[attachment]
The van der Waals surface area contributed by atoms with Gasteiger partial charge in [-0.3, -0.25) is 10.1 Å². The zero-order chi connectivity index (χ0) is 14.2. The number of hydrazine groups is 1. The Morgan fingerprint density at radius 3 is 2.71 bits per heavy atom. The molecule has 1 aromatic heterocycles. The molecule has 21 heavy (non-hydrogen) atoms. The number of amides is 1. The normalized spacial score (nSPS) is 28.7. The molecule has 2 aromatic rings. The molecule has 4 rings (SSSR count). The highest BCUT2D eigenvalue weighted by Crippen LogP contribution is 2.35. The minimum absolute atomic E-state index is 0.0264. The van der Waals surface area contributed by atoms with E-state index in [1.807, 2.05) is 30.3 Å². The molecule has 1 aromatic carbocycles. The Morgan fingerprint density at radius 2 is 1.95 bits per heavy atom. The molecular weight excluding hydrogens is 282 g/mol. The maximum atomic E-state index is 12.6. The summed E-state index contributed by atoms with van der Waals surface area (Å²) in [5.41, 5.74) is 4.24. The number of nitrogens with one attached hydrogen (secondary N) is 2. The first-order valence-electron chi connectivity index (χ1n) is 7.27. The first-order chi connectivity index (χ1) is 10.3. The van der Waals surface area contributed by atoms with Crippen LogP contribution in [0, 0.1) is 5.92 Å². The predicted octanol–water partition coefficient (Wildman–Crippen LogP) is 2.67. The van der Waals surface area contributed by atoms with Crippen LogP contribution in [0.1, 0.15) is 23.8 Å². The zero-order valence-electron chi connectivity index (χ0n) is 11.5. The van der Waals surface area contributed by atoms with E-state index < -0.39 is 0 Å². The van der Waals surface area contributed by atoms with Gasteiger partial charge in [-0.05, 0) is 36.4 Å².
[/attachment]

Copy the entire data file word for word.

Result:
The van der Waals surface area contributed by atoms with Gasteiger partial charge in [-0.3, -0.25) is 10.1 Å². The zero-order chi connectivity index (χ0) is 14.2. The number of hydrazine groups is 1. The Morgan fingerprint density at radius 3 is 2.71 bits per heavy atom. The molecule has 1 aromatic heterocycles. The molecule has 21 heavy (non-hydrogen) atoms. The number of amides is 1. The normalized spacial score (nSPS) is 28.7. The molecule has 2 aromatic rings. The molecule has 4 rings (SSSR count). The highest BCUT2D eigenvalue weighted by Crippen LogP contribution is 2.35. The minimum absolute atomic E-state index is 0.0264. The van der Waals surface area contributed by atoms with E-state index in [1.807, 2.05) is 30.3 Å². The molecule has 1 aromatic carbocycles. The Morgan fingerprint density at radius 2 is 1.95 bits per heavy atom. The molecular weight excluding hydrogens is 282 g/mol. The maximum atomic E-state index is 12.6. The summed E-state index contributed by atoms with van der Waals surface area (Å²) in [5.41, 5.74) is 4.24. The number of nitrogens with one attached hydrogen (secondary N) is 2. The first-order valence-electron chi connectivity index (χ1n) is 7.27. The first-order chi connectivity index (χ1) is 10.3. The van der Waals surface area contributed by atoms with Crippen LogP contribution in [0, 0.1) is 5.92 Å². The predicted octanol–water partition coefficient (Wildman–Crippen LogP) is 2.67. The van der Waals surface area contributed by atoms with Crippen LogP contribution in [0.1, 0.15) is 23.8 Å². The zero-order valence-electron chi connectivity index (χ0n) is 11.5. The van der Waals surface area contributed by atoms with E-state index < -0.39 is 0 Å². The van der Waals surface area contributed by atoms with Gasteiger partial charge in [-0.05, 0) is 36.4 Å².